It was a day of triumph and celebration as about 300 people – family, friends and members of the Indian Land community – gathered at the nearly completed Lodge, a new amenity center in Sun City Carolina Lakes, to pay a special tribute to the community’s World War II veterans.
    The Oct. 6 ceremony and dedication of the display to honor all Sun City Carolina Lakes veterans was two years in the making.

  • This is a story of an airplane, one of three, in my opinion, of the most used aircraft in the U.S. military. The first two are the B-52, called the BUFF, and the DC-3/C-47, the Gooney Bird or “Puff, the Magic Dragon” as it was known during the Vietnam War.  
    My story is about the C-130 “Hercules” and one mission.  

  • In honor of our veterans today, I am going to share with you a military-style workout so you can get in great shape and get a taste of a soldier's routine.
    This will give you a small idea of how hard they work for us.  I have been around many veterans in my day, and what I notice about most is no matter whether they are active duty, reserve or retired, they have adopted the habit of still being early birds. Many scientific studies have shown that rising early has lots of health and fitness benefits.

  • On the 11th hour of the 11th day of the 11th month in 1918, World War I came to an end and the Armistice with Germany went into effect. From this day forward, Nov, 11 was known as Armistice Day.

  • Charles M. Blackwelder’s family found the small tin box in his Indian Land home after the World War II Marine veteran died last March.
    It contained a photo of a Japanese soldier, two books printed in Japanese and a small journal. Each item was stamped “EXAMINED IN THE FIELD – PASSED BY JOINT INTELLIGENCE.”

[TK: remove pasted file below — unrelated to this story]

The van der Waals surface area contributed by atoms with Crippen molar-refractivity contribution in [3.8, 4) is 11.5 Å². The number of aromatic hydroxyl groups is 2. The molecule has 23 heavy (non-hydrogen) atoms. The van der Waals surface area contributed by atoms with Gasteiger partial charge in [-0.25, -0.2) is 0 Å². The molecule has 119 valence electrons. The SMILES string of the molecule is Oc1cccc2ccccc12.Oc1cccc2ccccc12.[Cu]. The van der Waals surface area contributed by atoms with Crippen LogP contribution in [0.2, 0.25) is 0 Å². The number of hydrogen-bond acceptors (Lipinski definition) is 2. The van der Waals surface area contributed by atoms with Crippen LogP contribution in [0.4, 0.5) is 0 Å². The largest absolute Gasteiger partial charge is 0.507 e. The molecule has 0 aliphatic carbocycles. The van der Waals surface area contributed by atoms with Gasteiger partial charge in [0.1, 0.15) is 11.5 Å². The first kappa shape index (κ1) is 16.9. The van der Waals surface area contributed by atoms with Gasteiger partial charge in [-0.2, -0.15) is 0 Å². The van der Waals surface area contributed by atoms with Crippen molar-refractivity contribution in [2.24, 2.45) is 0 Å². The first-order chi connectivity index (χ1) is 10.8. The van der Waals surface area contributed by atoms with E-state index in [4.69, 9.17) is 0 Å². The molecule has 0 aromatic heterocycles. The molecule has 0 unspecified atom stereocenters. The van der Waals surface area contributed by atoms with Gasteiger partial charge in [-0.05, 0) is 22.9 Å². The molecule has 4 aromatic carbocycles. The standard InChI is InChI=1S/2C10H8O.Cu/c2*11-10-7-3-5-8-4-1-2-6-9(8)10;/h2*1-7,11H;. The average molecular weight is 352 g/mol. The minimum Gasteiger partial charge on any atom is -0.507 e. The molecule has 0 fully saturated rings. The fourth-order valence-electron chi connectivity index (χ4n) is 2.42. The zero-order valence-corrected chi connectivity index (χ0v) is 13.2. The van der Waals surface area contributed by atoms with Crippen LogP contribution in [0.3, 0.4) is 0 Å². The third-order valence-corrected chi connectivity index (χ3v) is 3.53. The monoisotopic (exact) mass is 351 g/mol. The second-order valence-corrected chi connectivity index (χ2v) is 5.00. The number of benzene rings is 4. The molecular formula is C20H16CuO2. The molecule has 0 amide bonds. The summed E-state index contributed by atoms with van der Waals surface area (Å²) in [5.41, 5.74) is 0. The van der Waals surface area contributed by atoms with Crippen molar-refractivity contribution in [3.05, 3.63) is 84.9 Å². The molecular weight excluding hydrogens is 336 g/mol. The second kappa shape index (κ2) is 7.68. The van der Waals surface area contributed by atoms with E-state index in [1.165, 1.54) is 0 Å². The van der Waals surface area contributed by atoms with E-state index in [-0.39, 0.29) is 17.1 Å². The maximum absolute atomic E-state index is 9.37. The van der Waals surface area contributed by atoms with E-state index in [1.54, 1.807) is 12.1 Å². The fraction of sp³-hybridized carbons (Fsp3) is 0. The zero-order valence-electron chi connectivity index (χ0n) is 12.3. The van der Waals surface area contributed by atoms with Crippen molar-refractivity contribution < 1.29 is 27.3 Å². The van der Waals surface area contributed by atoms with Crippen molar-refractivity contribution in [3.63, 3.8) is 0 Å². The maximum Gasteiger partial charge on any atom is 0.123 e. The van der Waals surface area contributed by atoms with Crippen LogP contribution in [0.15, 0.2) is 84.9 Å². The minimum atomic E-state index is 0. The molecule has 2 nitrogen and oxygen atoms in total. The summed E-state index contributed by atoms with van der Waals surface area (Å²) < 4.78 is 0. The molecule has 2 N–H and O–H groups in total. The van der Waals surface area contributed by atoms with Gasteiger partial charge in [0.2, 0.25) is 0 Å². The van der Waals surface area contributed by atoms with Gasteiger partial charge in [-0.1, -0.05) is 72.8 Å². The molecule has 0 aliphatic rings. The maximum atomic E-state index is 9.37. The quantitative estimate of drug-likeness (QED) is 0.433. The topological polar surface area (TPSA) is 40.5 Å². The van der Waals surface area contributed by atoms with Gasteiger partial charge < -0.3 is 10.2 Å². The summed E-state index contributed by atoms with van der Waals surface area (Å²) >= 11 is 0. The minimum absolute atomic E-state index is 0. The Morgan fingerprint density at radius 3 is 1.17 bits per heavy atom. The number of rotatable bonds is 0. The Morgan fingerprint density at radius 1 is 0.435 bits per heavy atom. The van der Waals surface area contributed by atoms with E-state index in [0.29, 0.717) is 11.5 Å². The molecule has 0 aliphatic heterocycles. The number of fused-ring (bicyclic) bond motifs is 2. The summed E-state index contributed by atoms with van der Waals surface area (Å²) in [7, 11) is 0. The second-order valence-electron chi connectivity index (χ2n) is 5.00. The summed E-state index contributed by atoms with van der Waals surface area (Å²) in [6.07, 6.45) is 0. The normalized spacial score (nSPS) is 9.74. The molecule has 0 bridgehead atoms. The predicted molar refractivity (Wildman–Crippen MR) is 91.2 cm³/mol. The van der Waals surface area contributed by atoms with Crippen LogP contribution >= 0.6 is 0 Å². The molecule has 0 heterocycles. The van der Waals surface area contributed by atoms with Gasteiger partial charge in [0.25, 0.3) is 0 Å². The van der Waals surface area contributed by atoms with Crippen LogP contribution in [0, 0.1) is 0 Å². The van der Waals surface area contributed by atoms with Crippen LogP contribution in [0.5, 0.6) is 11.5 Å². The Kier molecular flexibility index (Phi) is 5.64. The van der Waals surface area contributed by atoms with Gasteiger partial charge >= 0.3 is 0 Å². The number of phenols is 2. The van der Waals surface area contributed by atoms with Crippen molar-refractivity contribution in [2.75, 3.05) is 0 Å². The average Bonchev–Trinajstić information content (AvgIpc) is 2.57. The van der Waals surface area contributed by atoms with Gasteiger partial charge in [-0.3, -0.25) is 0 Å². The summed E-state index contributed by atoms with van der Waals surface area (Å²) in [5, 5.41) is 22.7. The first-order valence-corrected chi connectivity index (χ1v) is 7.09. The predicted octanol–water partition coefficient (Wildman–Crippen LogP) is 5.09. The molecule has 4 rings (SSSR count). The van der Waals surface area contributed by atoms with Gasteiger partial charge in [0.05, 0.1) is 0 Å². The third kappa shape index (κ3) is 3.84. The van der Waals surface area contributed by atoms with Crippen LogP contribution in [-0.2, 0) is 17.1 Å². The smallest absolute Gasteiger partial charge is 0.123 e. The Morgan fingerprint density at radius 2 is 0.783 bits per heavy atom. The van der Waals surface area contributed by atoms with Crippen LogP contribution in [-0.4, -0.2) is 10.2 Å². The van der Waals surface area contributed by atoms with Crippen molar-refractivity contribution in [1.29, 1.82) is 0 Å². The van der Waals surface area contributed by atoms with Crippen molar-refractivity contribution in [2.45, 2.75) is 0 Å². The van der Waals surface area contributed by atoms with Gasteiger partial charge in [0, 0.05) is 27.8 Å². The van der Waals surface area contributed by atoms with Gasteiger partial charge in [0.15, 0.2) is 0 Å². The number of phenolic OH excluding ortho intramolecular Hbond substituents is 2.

The journal’s first seven pages were written in Japanese, but the next 13 were in English with the heading “Dear Diary.”

  • KERSHAW – Some military heroes coach youth ball teams, are church ushers and even bag groceries, with few outside their immediate families ever aware of their actions.
    That’s especially true of Vietnam-era veterans who just don’t talk about their service, while their military records remain relatively unknown.
    When it comes to talking about Vietnam, Robert Brasington was like many of his fellow servicemen.

  • There is a change underway in some hospitals around the country where, increasingly, the arts are used as an important healing tool.
    At Children’s Hospital Los Angeles, patients receiving art, music or dance therapy have more than tripled since 2010. Nearly 10,000 patients received such treatment in 2014, according to the hospital.
    Nicole Albers, a Children's Hospital art therapist, said it's amazing to work with patients and watch their pain disappear over the course of a therapy session.